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(Reference retrieved automatically from Web of Science through information on FAPESP grant and its corresponding number as mentioned in the publication by the authors.)

Psychiatric disorders biochemical pathways unraveled by human brain proteomics

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Author(s):
Saia-Cereda, Veronica M. ; Cassoli, Juliana S. ; Martins-de-Souza, Daniel ; Nascimento, Juliana M.
Total Authors: 4
Document type: Review article
Source: EUROPEAN ARCHIVES OF PSYCHIATRY AND CLINICAL NEUROSCIENCE; v. 267, n. 1, p. 3-17, FEB 2017.
Web of Science Citations: 9
Abstract

Approximately 25 % of the world population is affected by a mental disorder at some point in their life. Yet, only in the mid-twentieth century a biological cause has been proposed for these diseases. Since then, several studies have been conducted toward a better comprehension of those disorders, and although a strong genetic influence was revealed, the role of these genes in disease mechanism is still unclear. This led most recent studies to focus on the molecular basis of mental disorders. One line of investigation that has risen in the post-genomic era is proteomics, due to its power of revealing proteins and biochemical pathways associated with biological systems. Therefore, this review compiled and analyzed data of differentially expressed proteins, which were found in postmortem brain studies of the three most prevalent psychiatric diseases: schizophrenia, bipolar disorder and major depressive disorders. Overviewing both the proteomic methods used in postmortem brain studies, the most consistent metabolic pathways found altered in these diseases. We have unraveled those disorders share about 21 % of proteins affected, and though most are related to energy metabolism pathways deregulation, the main differences found are 14-3-3-mediated signaling in schizophrenia, mitochondrial dysfunction in bipolar disorder and oxidative phosphorylation in depression. (AU)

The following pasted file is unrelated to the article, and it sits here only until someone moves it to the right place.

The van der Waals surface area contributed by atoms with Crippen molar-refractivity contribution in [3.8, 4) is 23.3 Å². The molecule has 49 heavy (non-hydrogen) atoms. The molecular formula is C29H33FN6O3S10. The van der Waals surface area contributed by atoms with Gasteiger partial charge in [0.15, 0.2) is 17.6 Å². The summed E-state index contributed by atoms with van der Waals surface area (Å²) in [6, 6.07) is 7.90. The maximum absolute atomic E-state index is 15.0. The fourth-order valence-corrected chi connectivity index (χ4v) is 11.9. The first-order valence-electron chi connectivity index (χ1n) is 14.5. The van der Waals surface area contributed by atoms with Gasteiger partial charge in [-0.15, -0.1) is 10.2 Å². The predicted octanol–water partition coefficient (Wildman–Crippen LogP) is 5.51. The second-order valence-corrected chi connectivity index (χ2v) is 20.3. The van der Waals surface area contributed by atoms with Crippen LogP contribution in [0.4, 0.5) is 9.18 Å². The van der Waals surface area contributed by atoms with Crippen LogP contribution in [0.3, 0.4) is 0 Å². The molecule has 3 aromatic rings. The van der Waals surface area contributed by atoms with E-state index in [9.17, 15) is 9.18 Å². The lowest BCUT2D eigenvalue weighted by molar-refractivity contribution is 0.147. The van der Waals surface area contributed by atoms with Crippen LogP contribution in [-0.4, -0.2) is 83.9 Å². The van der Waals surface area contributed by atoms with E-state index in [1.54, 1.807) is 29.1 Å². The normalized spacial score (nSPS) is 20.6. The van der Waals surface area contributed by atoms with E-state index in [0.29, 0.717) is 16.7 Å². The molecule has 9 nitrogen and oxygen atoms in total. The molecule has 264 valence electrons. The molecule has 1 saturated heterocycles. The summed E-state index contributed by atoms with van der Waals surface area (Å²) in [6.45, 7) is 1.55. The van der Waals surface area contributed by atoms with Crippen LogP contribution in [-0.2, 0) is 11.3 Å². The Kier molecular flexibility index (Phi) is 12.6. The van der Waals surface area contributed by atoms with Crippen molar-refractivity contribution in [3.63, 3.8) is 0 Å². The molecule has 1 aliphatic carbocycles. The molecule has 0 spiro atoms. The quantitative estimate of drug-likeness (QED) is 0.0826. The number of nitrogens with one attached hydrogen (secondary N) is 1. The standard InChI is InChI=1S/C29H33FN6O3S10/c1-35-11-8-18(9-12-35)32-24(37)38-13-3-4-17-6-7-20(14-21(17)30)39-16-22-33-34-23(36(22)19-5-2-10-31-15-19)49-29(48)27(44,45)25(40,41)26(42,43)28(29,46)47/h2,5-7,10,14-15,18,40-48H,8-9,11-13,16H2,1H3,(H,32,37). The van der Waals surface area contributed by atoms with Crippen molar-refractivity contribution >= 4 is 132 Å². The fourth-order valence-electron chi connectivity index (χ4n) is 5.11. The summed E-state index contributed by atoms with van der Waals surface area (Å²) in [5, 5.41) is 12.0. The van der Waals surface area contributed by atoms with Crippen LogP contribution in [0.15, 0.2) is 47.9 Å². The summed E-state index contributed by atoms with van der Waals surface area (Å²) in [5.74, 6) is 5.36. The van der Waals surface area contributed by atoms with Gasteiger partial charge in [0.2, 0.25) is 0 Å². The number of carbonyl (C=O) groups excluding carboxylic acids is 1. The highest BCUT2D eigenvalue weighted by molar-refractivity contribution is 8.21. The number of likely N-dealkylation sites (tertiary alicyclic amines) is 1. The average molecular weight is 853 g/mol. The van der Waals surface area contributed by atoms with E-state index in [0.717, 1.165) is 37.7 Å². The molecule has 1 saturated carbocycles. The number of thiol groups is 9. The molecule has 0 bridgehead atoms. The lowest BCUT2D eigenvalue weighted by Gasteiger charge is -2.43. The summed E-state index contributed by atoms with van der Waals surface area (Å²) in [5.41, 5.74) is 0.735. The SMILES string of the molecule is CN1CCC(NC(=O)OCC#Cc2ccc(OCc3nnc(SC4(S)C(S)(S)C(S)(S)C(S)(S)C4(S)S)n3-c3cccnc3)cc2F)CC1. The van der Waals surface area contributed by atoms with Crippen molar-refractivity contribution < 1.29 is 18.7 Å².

FAPESP's process: 13/08711-3 - Developing a predictive test for a successful medication response and understanding the molecular bases of schizophrenia through proteomics
Grantee:Daniel Martins-de-Souza
Support type: Research Grants - Young Investigators Grants
FAPESP's process: 14/14881-1 - Understanding the influence of glycolysis components in the function of oligodendrocytes: linking with findings in schizophrenia
Grantee:Juliana Silva Cassoli
Support type: Scholarships in Brazil - Post-Doctorate
FAPESP's process: 14/21035-0 - Quantitative proteomics in neural cell lines and organoids derived from induced pluripotent stem cells from schizophrenia patients
Grantee:Juliana Minardi Nascimento
Support type: Scholarships in Brazil - Post-Doctorate